Tom Drake started his blogging career in 2009 while still working as a financial analyst. Over the past 5 years, he has become the manager and editor-in-chief of more than 5 personal finance sites (including Stupid Cents) under his umbrella company, Drake Media. A professional financial analyst, Tom knows the value of a dollar and how to stretch it. But as a blog consultant, he also knows how to optimize web presences to attract the most views. He’s with us today to discuss his unique approach to blogging, and share some of the secrets to his success.
Hi, Tom, thank you for being with us today. You are an avid financial blogger, with Stupid Cents and Online Money, as well as providing guest posts on numerous other sites. Where did this passion for blogging come from?
Well, I first got interested in personal finance when I was right in the middle of getting married, looking for a house, and then having our first child, so I started Canadian Finance Blog to share my take on these topics. After a couple years, I started to look at blogging as more of an actual business, that's what lead to me to also blog about writing, increasing traffic, and then monetizing it.
You have a unique approach to blogging, in that you’re somewhat of a blog consultant. You partner with other peoples’ blogs, spend a great deal of time optimizing them, and then you split the resultant profits. How did you find this to be the niche for you?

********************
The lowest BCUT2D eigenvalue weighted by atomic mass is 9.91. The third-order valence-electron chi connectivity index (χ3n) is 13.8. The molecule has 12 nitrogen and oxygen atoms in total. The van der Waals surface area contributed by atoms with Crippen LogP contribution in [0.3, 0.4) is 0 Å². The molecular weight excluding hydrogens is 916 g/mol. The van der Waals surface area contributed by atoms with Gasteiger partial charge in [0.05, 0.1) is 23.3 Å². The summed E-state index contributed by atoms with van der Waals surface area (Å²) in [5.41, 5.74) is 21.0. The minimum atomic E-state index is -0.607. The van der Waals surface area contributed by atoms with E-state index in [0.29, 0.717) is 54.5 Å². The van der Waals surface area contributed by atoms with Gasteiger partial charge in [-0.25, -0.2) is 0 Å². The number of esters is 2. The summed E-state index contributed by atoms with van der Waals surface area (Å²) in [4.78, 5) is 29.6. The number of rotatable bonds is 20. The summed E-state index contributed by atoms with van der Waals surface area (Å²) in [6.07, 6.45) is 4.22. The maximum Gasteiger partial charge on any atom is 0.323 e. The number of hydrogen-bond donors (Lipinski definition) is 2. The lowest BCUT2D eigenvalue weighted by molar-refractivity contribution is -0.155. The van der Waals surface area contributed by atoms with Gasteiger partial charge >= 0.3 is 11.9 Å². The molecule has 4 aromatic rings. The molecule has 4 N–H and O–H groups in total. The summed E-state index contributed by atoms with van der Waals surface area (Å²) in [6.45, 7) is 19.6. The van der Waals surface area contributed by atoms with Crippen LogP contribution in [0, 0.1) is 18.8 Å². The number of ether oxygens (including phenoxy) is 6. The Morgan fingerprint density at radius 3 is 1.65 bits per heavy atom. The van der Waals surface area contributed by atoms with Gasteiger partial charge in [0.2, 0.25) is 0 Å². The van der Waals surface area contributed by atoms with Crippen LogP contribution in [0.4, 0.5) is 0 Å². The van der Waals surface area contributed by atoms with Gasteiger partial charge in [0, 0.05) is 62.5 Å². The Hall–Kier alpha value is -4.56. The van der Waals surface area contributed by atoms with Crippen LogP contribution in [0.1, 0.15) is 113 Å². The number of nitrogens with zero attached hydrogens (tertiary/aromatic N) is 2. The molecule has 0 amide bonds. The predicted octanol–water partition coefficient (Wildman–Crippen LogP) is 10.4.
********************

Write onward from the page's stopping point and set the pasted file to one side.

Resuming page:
The credit for this idea belongs to Jim Yih. He had a site for about a decade that had loads of great content, but little traffic and no real income. After writing for me a bit on Canadian Finance Blog, Jim came up with the idea of a partnership where he can focus on the writing and I can handle the technical side of site design, search engine optimization, and income opportunities.
Together we worked to rebrand his original site into Retire Happy, which took Jim from a relative unknown in the blogging world to someone with a huge online presence as the face of an Canadian blog that “The Globe and Mail” called the 'best Canadian personal finance blog.'
As I started to become known for working that business model, it led to a couple other writers working with me so we can both focus on our strengths. The reason this works so well is simple; each person believes that the other is the one doing all the work, so a 50/50 split seems like a great deal. My partners often sound amazed at some of the changes we implement and the results they produce. On my side, I believe I'm partnering with some of the best writers out there. They can whip up an excellent, thought-provoking article in 30-60 minutes, while I can struggle for an entire evening to get my own posts finished.
Many of our readers might be considering a career path, or even a side job, in blogging. If someone is considering starting their own blog or guest posting, what are three things they should do first before they spend a considerable amount of time and money?
First off, write about a topic that you're passionate about. Not only does that make it easier to consistently come up with ideas for the next article, but it will keep you going in those earlier months when there is no income and possibly not many readers.
I would also suggest looking at blogging as a business right from the beginning, not as a hobby. Even if you are not making much money in the first year, it can be a great way to get some tax breaks. Maybe that small income made could cover the expense of a new computer for you to run your business from.
Now if the career path someone is considering is more of a freelance writer role, then the goal needs to be to get some posts online to build up a portfolio to reference. Two great books an aspiring freelance writer might want to get out is Confessions of a Professional Blogger and The Freelance Blog Writer Side Hustle, both written by some of those great writers I partner with!